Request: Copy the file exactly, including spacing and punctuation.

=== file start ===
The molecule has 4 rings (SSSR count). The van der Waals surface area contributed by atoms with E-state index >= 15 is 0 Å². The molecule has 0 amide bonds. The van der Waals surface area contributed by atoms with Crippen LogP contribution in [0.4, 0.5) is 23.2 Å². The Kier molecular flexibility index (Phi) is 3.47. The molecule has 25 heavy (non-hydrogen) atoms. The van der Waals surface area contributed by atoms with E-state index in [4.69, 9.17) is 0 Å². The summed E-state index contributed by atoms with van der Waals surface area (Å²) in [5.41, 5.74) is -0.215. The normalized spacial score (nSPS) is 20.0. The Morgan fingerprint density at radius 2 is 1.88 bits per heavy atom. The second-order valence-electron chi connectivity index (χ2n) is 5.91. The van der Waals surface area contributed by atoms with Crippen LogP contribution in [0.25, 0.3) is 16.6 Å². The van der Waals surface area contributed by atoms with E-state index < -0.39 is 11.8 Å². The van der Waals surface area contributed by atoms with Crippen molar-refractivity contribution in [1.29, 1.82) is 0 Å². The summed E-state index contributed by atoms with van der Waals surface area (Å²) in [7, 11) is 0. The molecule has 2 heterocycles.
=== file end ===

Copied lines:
The molecule has 4 rings (SSSR count). The van der Waals surface area contributed by atoms with E-state index >= 15 is 0 Å². The molecule has 0 amide bonds. The van der Waals surface area contributed by atoms with Crippen LogP contribution in [0.4, 0.5) is 23.2 Å². The Kier molecular flexibility index (Phi) is 3.47. The molecule has 25 heavy (non-hydrogen) atoms. The van der Waals surface area contributed by atoms with E-state index in [4.69, 9.17) is 0 Å². The summed E-state index contributed by atoms with van der Waals surface area (Å²) in [5.41, 5.74) is -0.215. The normalized spacial score (nSPS) is 20.0. The Morgan fingerprint density at radius 2 is 1.88 bits per heavy atom. The second-order valence-electron chi connectivity index (χ2n) is 5.91. The van der Waals surface area contributed by atoms with Crippen LogP contribution in [0.25, 0.3) is 16.6 Å². The van der Waals surface area contributed by atoms with E-state index < -0.39 is 11.8 Å². The van der Waals surface area contributed by atoms with Crippen molar-refractivity contribution in [1.29, 1.82) is 0 Å². The summed E-state index contributed by atoms with van der Waals surface area (Å²) in [7, 11) is 0. The molecule has 2 heterocycles.